Monday, January 09, 2006

Image of the Invisible God

The first chapter of St Paul’s letter to the Colossians contains a marvelous Christological hymn, one of the most beautiful in all of Paul’s writings. It has a sort of Johannine feel to it, and it is important for our understanding of the pre-existent Word of God who became man in Jesus Christ.

The first thing Paul says of Him is that He is “the image of the invisible God” (v 15). “Image” translates the Greek eikon, whence we get our English “icon.” So Christ is the icon of God. Whoever sees Him sees the Father, as He Himself said. The author of the Letter to the Hebrews uses a similar expression and expands upon it a bit: the Son “bears the very stamp of [Gods’] nature” (1:3). Keep in mind that Christ was not always understood by all to be God, the Second Person of the All-holy Trinity. Even the Apostles didn’t really “get it” until after Pentecost, and still it took centuries for a clear doctrinal formulation to be worked out by the Fathers of the early Ecumenical Councils. So these biblical texts that speak of his pre-existence and sharing of the divine nature are priceless for our understanding of God.

Immediately, then, as if to keep us guessing, Paul calls Him “the first-born of all creation.” It seems at first sight that he is throwing a bone to the heretics, especially those who denied the divinity of Christ and called Him only the greatest of creatures. But in the context of the following verse, “first-born” here can only mean “eternally-begotten” of the Father, God’s only (and co-equal, co-eternal) Son. The Son of God couldn’t have been created if “in Him all things were created, in heaven and on earth, visible and invisible…all things were created through Him and for Him. He is before all things, and in Him all things hold together” (vv 16-17). I emphasized the “all” because Paul repeats it so often, and it closes the argument. If all things were created in and through Him, and He is before all things, and all things hold together in Him, it is quite clear that He is the divine, pre-existent, co-creator of all things! It is true that his human nature is created, but Paul is talking about the Person of the Son of God, eternally existing but manifested in time as the incarnate Lord, Jesus Christ. Paul makes it clear that there is only one universal Savior, Lord, and Mediator.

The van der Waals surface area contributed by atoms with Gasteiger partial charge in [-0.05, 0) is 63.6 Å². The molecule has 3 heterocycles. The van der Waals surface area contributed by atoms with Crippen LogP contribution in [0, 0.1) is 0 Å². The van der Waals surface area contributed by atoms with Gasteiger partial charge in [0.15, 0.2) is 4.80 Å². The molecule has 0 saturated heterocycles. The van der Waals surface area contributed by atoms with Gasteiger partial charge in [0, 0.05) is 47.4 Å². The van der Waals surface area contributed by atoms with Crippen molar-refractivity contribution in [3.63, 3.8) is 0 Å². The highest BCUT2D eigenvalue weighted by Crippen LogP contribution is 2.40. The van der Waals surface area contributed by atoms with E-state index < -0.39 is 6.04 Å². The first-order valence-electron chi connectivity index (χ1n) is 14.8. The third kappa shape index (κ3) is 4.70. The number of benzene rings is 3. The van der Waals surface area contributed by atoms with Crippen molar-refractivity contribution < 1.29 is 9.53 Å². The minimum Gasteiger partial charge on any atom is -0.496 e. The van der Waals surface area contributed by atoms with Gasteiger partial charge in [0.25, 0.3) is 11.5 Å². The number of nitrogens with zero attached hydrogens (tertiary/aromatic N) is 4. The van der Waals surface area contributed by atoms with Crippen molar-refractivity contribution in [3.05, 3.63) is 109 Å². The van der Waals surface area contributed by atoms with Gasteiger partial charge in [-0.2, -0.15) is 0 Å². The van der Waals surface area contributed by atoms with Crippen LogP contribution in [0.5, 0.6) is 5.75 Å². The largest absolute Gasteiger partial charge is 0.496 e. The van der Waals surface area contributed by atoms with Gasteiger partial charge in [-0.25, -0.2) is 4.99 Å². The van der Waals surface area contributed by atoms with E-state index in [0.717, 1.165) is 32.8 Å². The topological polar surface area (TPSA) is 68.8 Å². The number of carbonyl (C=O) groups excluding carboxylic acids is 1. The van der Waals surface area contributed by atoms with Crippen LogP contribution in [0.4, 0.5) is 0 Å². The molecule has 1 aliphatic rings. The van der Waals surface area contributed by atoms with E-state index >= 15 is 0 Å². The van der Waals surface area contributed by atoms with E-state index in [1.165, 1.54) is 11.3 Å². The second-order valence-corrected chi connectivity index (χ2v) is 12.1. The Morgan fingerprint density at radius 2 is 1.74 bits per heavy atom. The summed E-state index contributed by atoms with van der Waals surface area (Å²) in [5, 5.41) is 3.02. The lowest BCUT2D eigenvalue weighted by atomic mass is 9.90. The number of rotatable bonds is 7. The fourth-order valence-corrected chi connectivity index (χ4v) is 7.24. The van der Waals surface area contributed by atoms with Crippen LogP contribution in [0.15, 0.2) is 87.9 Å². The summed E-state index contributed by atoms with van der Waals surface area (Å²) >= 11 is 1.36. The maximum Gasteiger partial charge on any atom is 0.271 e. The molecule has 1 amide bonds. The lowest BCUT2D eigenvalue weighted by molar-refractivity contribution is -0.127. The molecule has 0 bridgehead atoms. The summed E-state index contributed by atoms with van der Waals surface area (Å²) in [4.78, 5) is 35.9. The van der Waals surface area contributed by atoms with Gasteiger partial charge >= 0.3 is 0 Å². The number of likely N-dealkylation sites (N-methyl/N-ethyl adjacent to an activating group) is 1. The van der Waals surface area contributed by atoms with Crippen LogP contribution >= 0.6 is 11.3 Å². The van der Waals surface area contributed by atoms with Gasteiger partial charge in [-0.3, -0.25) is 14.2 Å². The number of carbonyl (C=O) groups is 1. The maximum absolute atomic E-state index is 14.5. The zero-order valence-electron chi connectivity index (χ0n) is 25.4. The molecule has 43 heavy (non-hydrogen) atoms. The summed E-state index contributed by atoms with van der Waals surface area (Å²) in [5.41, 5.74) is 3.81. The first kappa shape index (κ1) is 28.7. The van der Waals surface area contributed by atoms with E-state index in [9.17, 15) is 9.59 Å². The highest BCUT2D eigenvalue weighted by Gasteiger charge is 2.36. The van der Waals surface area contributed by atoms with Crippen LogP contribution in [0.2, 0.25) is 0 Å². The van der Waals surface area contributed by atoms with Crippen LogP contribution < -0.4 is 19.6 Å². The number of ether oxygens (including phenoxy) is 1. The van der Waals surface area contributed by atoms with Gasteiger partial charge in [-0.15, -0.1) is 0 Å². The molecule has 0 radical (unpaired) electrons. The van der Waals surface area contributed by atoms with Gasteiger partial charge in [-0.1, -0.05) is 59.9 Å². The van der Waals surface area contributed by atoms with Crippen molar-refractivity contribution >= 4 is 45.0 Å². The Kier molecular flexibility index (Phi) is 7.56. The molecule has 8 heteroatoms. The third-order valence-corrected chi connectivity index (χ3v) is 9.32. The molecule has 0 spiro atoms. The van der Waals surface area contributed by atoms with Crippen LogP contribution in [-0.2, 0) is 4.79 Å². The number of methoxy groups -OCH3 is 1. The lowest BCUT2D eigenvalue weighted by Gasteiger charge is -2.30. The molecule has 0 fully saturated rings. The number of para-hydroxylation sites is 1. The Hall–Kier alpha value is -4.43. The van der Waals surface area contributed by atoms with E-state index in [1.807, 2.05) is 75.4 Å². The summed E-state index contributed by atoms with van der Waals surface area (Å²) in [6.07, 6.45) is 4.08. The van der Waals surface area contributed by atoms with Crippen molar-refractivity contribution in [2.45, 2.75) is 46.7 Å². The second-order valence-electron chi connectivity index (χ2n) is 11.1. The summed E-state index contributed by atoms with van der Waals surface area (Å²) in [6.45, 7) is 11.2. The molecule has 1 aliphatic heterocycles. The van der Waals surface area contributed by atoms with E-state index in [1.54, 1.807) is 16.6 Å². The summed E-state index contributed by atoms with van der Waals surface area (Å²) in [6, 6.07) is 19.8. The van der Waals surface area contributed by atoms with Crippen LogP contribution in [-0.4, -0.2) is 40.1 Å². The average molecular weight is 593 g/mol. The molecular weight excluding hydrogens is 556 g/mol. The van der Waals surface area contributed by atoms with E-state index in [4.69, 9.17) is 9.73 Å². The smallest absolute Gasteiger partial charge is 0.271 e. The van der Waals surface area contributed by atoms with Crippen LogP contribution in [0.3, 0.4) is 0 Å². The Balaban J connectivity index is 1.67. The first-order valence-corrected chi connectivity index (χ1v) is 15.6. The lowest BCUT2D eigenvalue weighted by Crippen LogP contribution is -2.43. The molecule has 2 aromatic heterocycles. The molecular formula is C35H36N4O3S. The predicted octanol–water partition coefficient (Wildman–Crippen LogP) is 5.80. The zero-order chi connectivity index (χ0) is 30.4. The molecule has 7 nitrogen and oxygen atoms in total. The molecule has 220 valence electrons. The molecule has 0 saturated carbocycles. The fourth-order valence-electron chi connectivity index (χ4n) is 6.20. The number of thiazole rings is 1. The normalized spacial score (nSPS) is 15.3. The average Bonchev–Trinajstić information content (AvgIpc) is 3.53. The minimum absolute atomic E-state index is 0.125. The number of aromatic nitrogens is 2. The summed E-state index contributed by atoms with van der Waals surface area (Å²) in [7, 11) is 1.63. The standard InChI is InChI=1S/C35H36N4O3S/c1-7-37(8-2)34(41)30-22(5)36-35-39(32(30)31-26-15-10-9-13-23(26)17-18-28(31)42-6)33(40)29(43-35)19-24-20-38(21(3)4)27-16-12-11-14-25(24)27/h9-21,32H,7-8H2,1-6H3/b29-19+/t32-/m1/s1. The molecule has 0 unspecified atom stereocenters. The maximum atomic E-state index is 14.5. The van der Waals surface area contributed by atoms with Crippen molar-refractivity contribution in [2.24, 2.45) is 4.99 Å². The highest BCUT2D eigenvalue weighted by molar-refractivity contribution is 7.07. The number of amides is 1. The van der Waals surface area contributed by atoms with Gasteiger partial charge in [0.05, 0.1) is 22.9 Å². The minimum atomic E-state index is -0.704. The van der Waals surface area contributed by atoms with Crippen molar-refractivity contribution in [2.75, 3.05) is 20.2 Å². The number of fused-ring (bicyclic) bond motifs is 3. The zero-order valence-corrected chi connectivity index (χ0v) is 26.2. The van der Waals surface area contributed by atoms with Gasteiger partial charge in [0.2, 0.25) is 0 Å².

Paul speaks of the “first-born” once again, and here it is not in eternity but in time. Christ is the “first-born from the dead” (v 18). This obviously refers to his resurrection, for as man He died once and rose from the dead, “that in everything He might be pre-eminent.” His resurrection is something only God could accomplish, for it is wholly beyond the power of man. By rising from the dead, Christ offered a kind of life unimaginable for its sheer incredible wonder—living forever in the glorious, dynamic, inexhaustible love of the All-holy Trinity—with astonishing delights increasing eternally.

This unmerited gift of the God-Man came at a price too high for any of us to pay. It could only be One in whom “all the fullness of God was pleased to dwell” (there’s that “all” again!), through whom the Father could “reconcile to Himself all things, whether on earth or in heaven, making peace by the blood of his cross” (vv 19-20). This eternal First-born of the Father, the Image of the invisible God, has humbled Himself unto death on the Cross (see another indispensable Christological hymn in Phil. 2:5-11), so that He could be the First-born from the dead, pre-eminent in all things, communicating the glory of his divine nature to his human nature, and through his human nature to us—the beneficiaries of his Blood shed on the Cross, and thus heirs in hope of eternal life.

We sing a psalm verse on certain feasts that runs: “What god is great as our God? You are the God who alone works wonders!” Amen!